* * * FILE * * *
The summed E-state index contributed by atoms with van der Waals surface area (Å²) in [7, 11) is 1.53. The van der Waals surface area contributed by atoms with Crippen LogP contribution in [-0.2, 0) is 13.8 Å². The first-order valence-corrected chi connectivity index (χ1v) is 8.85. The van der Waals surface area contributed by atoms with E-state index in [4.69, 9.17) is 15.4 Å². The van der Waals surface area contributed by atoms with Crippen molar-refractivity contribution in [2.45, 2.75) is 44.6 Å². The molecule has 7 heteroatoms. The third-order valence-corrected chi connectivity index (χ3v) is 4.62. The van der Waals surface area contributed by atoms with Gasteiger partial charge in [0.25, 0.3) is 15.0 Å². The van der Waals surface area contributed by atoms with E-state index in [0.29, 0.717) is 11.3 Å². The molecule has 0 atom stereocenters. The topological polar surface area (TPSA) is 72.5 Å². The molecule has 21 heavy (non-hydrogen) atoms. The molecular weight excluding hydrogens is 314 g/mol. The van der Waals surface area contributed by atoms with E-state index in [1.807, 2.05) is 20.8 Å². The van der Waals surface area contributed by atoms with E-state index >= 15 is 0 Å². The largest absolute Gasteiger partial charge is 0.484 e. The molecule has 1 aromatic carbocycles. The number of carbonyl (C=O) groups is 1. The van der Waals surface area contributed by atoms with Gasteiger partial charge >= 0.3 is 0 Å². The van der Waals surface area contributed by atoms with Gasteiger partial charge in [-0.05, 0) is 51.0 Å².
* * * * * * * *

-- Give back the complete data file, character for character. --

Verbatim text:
The summed E-state index contributed by atoms with van der Waals surface area (Å²) in [7, 11) is 1.53. The van der Waals surface area contributed by atoms with Crippen LogP contribution in [-0.2, 0) is 13.8 Å². The first-order valence-corrected chi connectivity index (χ1v) is 8.85. The van der Waals surface area contributed by atoms with E-state index in [4.69, 9.17) is 15.4 Å². The van der Waals surface area contributed by atoms with Crippen molar-refractivity contribution in [2.45, 2.75) is 44.6 Å². The molecule has 7 heteroatoms. The third-order valence-corrected chi connectivity index (χ3v) is 4.62. The van der Waals surface area contributed by atoms with Gasteiger partial charge in [0.25, 0.3) is 15.0 Å². The van der Waals surface area contributed by atoms with E-state index in [0.29, 0.717) is 11.3 Å². The molecule has 0 atom stereocenters. The topological polar surface area (TPSA) is 72.5 Å². The molecule has 21 heavy (non-hydrogen) atoms. The molecular weight excluding hydrogens is 314 g/mol. The van der Waals surface area contributed by atoms with E-state index in [1.807, 2.05) is 20.8 Å². The van der Waals surface area contributed by atoms with E-state index >= 15 is 0 Å². The largest absolute Gasteiger partial charge is 0.484 e. The molecule has 1 aromatic carbocycles. The number of carbonyl (C=O) groups is 1. The van der Waals surface area contributed by atoms with Gasteiger partial charge >= 0.3 is 0 Å². The van der Waals surface area contributed by atoms with Gasteiger partial charge in [-0.05, 0) is 51.0 Å².